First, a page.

Overall, the Arrow-3 system weighs less than half of Arrow-2 and is subsequently more advanced in speed, range, and altitude than its predecessor.[xv] Unlike Arrow-2, Arrow-3 is capable of exo-atmospheric ballistic missile intercepts in space[xvi], and instead of a fragmentation warhead, the upgraded interceptor uses hit-to-kill technology to destroy targets with kinetic energy. In addition, the new Arrow interceptor will include upgraded communications, guidance, and sensor systems and is interoperable with Arrow-2 launchers; minimizing cost and maximizing efficiency. This advanced upper-tier missile defense system established initial operational capability (IOC) on January 18, 2017.

U.S. Financial Assistance to Israel for Arrow[xvii]

Fiscal Year Amount Appropriated
FY1990-FY2003 $994.4 million
FY2004 $145 million
FY2005 $154.8 million
FY2006 $122.9 million
FY2007 $117.5 million
FY2008 $118.6 million
FY2009 $104.3 million
FY2010 $122.3 million
FY2011 $125.4 million
FY2012 $125.2 million
FY2013 $115.5 million
FY2014 $119.1 million
FY2015 $130.9 million
FY2016 $146.1 million
FY2017 $272.2 million
Total $2.9 billion

Strategic Implications

An Iranian Shahab-3 ballistic missile

An Iranian Shahab-3 ballistic missile, which Arrow is designed to counter

Israel’s geographic location means the country is constantly at risk of ballistic missile attack. When the Israelis began development of Arrow in the 1980s, the primary missile threats to Israel came from Iraq, Iran, and Syria. Subsequently, the Arrow project was undertaken as a collaborative U.S.-Israeli effort to counter these numerous missile threats to Israel. Currently, Iran stands as the primary ballistic missile threat to Israel and possesses a sophisticated and perpetually advancing arsenal of short- and medium-range ballistic missiles. In conjunction with Iran’s ballistic missile capability is the country’s nuclear breakout potential, open threats of annihilation towards Israel, and continued support—including provision of ballistic missiles—for terrorist organizations such as Hezbollah.[xviii] In light of the growing Iranian short- and medium-range ballistic missile threat, the importance of the Arrow program has grown significantly.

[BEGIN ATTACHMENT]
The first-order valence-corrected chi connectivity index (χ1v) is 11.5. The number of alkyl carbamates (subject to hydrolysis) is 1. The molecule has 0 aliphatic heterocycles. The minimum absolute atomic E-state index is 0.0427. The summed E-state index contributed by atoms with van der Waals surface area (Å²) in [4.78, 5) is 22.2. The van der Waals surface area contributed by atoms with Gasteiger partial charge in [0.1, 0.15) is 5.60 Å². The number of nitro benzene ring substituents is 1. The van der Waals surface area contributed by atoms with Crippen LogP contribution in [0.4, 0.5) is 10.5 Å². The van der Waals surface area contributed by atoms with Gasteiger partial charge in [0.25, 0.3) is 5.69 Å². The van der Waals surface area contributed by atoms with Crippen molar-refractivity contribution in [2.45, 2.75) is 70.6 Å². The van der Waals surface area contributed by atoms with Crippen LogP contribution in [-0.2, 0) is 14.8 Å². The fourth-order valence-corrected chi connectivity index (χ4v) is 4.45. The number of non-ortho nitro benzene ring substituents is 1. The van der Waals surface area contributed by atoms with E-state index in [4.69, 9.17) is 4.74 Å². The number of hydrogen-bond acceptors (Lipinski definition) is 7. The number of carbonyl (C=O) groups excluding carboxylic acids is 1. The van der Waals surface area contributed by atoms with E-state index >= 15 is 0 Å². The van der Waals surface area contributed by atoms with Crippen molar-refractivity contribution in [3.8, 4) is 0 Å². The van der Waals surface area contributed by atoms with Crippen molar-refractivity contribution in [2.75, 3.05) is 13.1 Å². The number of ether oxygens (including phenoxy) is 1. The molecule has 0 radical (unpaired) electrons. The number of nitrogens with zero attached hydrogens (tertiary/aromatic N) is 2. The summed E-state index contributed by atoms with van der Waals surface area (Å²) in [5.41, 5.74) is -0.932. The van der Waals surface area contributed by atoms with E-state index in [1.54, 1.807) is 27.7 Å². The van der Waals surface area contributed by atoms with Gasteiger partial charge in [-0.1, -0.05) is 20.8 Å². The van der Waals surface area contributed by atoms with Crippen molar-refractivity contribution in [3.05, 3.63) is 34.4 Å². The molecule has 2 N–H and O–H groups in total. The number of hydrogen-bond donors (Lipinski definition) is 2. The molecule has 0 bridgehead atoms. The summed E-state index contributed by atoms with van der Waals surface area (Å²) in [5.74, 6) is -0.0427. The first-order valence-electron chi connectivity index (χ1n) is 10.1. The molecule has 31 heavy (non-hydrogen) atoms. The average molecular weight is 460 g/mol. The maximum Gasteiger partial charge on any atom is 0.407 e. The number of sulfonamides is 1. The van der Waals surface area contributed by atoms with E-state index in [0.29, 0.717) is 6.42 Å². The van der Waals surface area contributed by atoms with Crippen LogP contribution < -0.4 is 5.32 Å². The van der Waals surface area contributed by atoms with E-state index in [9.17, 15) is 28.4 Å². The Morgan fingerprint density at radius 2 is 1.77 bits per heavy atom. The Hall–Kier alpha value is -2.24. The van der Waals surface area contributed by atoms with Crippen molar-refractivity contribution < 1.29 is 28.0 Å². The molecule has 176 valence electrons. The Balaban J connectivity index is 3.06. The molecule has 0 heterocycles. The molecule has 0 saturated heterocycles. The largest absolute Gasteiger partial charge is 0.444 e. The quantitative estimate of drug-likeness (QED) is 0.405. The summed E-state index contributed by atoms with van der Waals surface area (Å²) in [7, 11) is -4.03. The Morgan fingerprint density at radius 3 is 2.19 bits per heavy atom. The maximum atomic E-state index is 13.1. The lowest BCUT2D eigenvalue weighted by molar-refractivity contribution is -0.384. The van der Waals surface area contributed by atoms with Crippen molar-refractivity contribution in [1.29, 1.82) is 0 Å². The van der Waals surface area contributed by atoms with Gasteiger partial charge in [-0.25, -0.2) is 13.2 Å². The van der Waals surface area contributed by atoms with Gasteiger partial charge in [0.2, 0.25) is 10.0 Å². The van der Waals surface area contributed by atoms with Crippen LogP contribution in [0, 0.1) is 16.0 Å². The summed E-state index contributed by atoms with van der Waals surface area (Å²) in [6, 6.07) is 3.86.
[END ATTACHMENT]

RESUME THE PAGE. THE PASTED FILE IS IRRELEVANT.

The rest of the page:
The Arrow system has also provided the United States with valuable information on ballistic missile defense. Arrow, being one of the first upper-tier missile defense systems, was vital for advancing the U.S. BMD program, and technical lessons learned from the Arrow program were noted and applied to U.S. missile defense systems such as the Ground-based Midcourse Defense (GMD) and Aegis BMD. The United States has blocked Israel from exporting the Arrow system, however, individual components of the system—such as the Green Pine radar—have been sold to interested third parties.[xix]


January  22, 2019: The IMDO and MDA successfully completed a test of the Arrow-3 interceptor.

January 18, 2017: Arrow-3 became operational and was transferred to Israeli Air Force Aerial Defense Array.

December 10, 2015: Arrow-3 conducts its first successful intercept test in space over the Mediterranean Sea.[xx]

February 22, 2011: Arrow successfully intercepts ballistic missile during flight test at Pt. Mugu Sea Range, California.[xxi] The test was designed to replicate a realistic scenario in which all the system elements—including Arrow, Green Pine radar, and Citron Tree BMC—worked together to identify, track, and intercept a target missile.